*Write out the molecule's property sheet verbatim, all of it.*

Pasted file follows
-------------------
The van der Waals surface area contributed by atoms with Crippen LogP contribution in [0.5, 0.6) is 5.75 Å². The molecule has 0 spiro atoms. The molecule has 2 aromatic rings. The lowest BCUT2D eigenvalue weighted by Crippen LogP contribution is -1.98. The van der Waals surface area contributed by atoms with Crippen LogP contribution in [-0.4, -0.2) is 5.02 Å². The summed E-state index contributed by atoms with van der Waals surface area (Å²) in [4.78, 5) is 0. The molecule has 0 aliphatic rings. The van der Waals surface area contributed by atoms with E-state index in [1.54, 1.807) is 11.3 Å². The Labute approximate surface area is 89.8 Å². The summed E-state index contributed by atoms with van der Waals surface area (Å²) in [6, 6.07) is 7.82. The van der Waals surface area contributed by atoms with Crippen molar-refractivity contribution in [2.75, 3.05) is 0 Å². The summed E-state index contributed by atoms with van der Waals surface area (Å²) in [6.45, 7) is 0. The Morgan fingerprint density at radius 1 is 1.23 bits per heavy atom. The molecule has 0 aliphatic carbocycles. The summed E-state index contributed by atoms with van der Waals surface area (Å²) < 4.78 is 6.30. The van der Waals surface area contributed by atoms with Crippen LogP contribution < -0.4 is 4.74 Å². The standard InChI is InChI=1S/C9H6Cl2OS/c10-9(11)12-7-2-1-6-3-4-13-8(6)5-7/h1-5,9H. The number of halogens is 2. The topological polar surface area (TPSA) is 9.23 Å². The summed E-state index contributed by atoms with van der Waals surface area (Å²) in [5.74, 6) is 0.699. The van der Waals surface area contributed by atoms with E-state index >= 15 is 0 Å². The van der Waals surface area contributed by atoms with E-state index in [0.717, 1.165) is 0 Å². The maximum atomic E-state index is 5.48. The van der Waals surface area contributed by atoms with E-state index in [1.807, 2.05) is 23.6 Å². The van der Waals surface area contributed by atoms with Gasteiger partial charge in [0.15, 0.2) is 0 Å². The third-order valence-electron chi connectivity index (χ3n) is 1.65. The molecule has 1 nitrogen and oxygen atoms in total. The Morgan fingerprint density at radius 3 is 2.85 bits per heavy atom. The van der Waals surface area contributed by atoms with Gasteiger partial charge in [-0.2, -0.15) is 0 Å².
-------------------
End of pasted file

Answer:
The van der Waals surface area contributed by atoms with Crippen LogP contribution in [0.5, 0.6) is 5.75 Å². The molecule has 0 spiro atoms. The molecule has 2 aromatic rings. The lowest BCUT2D eigenvalue weighted by Crippen LogP contribution is -1.98. The van der Waals surface area contributed by atoms with Crippen LogP contribution in [-0.4, -0.2) is 5.02 Å². The summed E-state index contributed by atoms with van der Waals surface area (Å²) in [4.78, 5) is 0. The molecule has 0 aliphatic rings. The van der Waals surface area contributed by atoms with E-state index in [1.54, 1.807) is 11.3 Å². The Labute approximate surface area is 89.8 Å². The summed E-state index contributed by atoms with van der Waals surface area (Å²) in [6, 6.07) is 7.82. The van der Waals surface area contributed by atoms with Crippen molar-refractivity contribution in [2.75, 3.05) is 0 Å². The summed E-state index contributed by atoms with van der Waals surface area (Å²) in [6.45, 7) is 0. The Morgan fingerprint density at radius 1 is 1.23 bits per heavy atom. The molecule has 0 aliphatic carbocycles. The summed E-state index contributed by atoms with van der Waals surface area (Å²) < 4.78 is 6.30. The van der Waals surface area contributed by atoms with Crippen LogP contribution < -0.4 is 4.74 Å². The standard InChI is InChI=1S/C9H6Cl2OS/c10-9(11)12-7-2-1-6-3-4-13-8(6)5-7/h1-5,9H. The number of halogens is 2. The topological polar surface area (TPSA) is 9.23 Å². The summed E-state index contributed by atoms with van der Waals surface area (Å²) in [5.74, 6) is 0.699. The van der Waals surface area contributed by atoms with E-state index >= 15 is 0 Å². The van der Waals surface area contributed by atoms with E-state index in [0.717, 1.165) is 0 Å². The maximum atomic E-state index is 5.48. The van der Waals surface area contributed by atoms with E-state index in [1.807, 2.05) is 23.6 Å². The van der Waals surface area contributed by atoms with Gasteiger partial charge in [0.15, 0.2) is 0 Å². The third-order valence-electron chi connectivity index (χ3n) is 1.65. The molecule has 1 nitrogen and oxygen atoms in total. The Morgan fingerprint density at radius 3 is 2.85 bits per heavy atom. The van der Waals surface area contributed by atoms with Gasteiger partial charge in [-0.2, -0.15) is 0 Å².